Terrariums, Part II

by Timothy Baker, Extension Professional Field Specialist in Horticulture

In my last column, I discussed the history of terrariums, and a few factors in selecting a terrarium and preparing the bed.

When you select plants, several things must be kept in mind.  First is plant height.  Although taller plants can be trimmed back, this will require more work on your part, so shorter plants will work better.  Light requirements must also be considered.  Some plants require more light than others do.  It is important to remember that the closed container can never be placed in direct sunlight, since it would "cook" the plants.  You must also evaluate the plant's humidity toleration.  A closed container will provide a humid environment, so the plant must be suitable.  Finally, the temperature requirement of the plant must be met.  Some like warmer temperatures, others prefer cooler.

Since you will probably want more than one kind of plant, you will have to consider all these factors for each plant you want to include.  Make sure that all of the plants you select will work together for the conditions that you choose.

After preparing your terrarium and planting your selected plants, you will need to add some water.  If this will be a closed container, this must be done carefully.  It is easy to overwater, and once closed, the water will stay there.  It's better to err on the side of too little water, than too much.  You can always add more if needed, but the only way to remove excess water is to leave the cover off until it evaporates.  Once the proper amount of water is added, close the container and relax.  As the plants transpire water, it will recycle within the container.  You may not need to add water for some time.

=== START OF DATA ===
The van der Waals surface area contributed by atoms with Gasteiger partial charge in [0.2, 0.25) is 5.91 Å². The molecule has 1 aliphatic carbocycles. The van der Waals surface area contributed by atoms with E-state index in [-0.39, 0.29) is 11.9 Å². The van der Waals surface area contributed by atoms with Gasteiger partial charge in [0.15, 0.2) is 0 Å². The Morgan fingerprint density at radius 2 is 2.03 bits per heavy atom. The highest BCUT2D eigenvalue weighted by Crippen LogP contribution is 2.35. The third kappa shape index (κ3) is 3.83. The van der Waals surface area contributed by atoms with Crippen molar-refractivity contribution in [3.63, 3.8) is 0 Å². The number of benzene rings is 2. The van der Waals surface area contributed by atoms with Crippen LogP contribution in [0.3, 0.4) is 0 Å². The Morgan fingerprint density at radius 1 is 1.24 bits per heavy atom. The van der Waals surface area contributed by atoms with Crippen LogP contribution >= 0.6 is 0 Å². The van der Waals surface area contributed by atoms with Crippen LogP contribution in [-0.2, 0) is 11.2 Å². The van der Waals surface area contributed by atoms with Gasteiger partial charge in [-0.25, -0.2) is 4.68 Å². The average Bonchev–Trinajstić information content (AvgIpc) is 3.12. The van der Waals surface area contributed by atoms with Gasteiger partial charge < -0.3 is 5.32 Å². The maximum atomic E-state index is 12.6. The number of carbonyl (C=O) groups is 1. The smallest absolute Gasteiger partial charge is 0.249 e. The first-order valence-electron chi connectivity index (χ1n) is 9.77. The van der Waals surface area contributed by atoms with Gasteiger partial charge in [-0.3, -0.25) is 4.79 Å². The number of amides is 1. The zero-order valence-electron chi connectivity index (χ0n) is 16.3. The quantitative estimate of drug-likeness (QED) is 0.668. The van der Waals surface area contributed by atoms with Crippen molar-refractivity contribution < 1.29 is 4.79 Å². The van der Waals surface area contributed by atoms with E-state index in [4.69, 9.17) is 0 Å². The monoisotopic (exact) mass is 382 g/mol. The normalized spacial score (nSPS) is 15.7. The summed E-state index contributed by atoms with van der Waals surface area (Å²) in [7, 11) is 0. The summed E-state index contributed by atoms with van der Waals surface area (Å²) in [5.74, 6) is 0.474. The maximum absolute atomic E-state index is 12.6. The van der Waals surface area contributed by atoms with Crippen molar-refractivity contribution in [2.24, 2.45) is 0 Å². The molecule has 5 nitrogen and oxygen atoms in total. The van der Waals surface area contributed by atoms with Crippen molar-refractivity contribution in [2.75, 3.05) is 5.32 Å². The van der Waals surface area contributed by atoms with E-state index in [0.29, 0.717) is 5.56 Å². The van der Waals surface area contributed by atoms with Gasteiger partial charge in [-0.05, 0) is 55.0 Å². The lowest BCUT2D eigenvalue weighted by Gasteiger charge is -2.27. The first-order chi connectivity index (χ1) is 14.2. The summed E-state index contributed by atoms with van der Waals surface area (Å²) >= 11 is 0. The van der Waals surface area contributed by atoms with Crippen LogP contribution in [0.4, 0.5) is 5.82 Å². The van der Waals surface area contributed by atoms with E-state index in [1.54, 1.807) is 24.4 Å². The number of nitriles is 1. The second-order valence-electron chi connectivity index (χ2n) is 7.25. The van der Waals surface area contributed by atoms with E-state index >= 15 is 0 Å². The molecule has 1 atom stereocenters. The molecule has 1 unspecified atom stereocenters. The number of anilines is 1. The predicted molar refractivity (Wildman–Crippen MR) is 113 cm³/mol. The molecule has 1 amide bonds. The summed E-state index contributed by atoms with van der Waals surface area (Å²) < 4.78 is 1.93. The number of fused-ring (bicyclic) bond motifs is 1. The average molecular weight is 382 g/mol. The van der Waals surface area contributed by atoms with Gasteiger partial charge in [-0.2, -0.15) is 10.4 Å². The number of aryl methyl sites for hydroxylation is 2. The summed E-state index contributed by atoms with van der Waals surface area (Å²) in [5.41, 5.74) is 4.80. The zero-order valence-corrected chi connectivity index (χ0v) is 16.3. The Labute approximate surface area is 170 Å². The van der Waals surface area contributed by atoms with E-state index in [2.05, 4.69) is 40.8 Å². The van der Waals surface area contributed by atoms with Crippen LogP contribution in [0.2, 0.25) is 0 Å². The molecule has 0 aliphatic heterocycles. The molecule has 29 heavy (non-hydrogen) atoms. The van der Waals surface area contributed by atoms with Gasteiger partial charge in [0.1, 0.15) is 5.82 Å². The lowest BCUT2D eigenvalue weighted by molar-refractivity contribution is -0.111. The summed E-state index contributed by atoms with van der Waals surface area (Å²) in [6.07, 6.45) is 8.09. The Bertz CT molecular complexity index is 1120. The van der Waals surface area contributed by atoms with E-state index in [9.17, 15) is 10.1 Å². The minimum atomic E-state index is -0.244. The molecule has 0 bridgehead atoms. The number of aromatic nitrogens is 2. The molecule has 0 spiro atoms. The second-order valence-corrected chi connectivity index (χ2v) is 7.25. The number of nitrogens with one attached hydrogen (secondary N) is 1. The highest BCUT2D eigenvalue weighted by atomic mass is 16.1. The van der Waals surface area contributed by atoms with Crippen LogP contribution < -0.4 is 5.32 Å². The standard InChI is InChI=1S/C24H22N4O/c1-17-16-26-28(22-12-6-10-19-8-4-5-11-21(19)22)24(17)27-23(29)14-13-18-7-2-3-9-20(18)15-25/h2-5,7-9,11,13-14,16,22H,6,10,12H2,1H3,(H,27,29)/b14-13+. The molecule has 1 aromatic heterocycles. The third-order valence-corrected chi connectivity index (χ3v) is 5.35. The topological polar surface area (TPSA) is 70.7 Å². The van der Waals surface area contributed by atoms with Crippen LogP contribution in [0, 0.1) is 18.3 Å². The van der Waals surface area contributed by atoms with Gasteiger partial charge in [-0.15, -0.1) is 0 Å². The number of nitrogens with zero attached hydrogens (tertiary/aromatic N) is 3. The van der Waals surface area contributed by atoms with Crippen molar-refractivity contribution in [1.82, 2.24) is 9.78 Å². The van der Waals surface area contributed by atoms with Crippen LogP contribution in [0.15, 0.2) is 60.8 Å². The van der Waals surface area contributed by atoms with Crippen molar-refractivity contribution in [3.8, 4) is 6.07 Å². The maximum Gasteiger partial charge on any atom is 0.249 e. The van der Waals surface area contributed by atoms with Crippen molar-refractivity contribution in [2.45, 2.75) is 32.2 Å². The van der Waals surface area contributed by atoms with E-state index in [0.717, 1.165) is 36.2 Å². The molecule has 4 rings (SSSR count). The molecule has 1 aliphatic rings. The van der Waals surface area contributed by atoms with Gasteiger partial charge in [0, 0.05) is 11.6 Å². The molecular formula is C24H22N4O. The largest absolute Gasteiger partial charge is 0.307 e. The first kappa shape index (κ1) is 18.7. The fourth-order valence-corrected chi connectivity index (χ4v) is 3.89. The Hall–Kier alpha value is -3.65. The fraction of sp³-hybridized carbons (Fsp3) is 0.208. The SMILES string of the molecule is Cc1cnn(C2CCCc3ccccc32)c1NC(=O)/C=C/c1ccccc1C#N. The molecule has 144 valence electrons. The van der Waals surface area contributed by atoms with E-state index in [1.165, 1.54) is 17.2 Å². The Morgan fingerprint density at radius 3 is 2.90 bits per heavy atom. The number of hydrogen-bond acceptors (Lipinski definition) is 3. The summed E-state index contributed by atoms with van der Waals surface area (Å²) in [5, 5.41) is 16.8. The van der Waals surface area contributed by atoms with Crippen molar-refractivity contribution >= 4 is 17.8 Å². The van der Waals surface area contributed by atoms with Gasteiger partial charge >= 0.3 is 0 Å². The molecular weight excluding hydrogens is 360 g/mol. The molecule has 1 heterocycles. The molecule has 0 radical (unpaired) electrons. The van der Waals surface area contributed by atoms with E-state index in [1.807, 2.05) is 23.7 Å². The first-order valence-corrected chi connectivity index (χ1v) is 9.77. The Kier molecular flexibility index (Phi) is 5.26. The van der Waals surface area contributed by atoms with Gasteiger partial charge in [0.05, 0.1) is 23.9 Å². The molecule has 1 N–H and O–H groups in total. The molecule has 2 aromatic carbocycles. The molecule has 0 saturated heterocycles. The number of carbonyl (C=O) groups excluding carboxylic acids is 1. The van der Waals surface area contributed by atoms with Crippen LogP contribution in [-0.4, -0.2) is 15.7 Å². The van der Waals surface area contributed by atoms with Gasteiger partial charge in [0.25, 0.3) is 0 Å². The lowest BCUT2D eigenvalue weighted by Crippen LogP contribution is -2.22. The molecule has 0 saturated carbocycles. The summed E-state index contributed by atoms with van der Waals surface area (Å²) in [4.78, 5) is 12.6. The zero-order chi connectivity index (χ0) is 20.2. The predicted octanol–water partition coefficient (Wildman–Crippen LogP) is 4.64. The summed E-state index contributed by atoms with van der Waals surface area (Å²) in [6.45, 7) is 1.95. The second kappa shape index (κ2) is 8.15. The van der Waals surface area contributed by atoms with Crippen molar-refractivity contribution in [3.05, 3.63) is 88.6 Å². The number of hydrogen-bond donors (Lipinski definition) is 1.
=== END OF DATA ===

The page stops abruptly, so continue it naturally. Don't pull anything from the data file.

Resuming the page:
Assuming you started out with the proper amount of water, it could be six months or longer before you need to add water, depending on how well sealed your system is.  Remember Dr. Ward from my column last month?  It was four years for his fern and grass, without a drop of water added.  Fertilizer should not be needed for a while, assuming you started out with a good soil mix.

If this sounds like the perfect winter project for you, give us a call.  We have a guide sheet (G6520) which gives detailed instructions, as well as a list of plants suitable for terrariums and their environmental requirements.

University of Missouri Extension programs are open to all

 

The Caldwell County News

101 South Davis
P.O. Box 218
Hamilton, MO 64644
Phone: 816-583-2116
news@mycaldwellcounty.com

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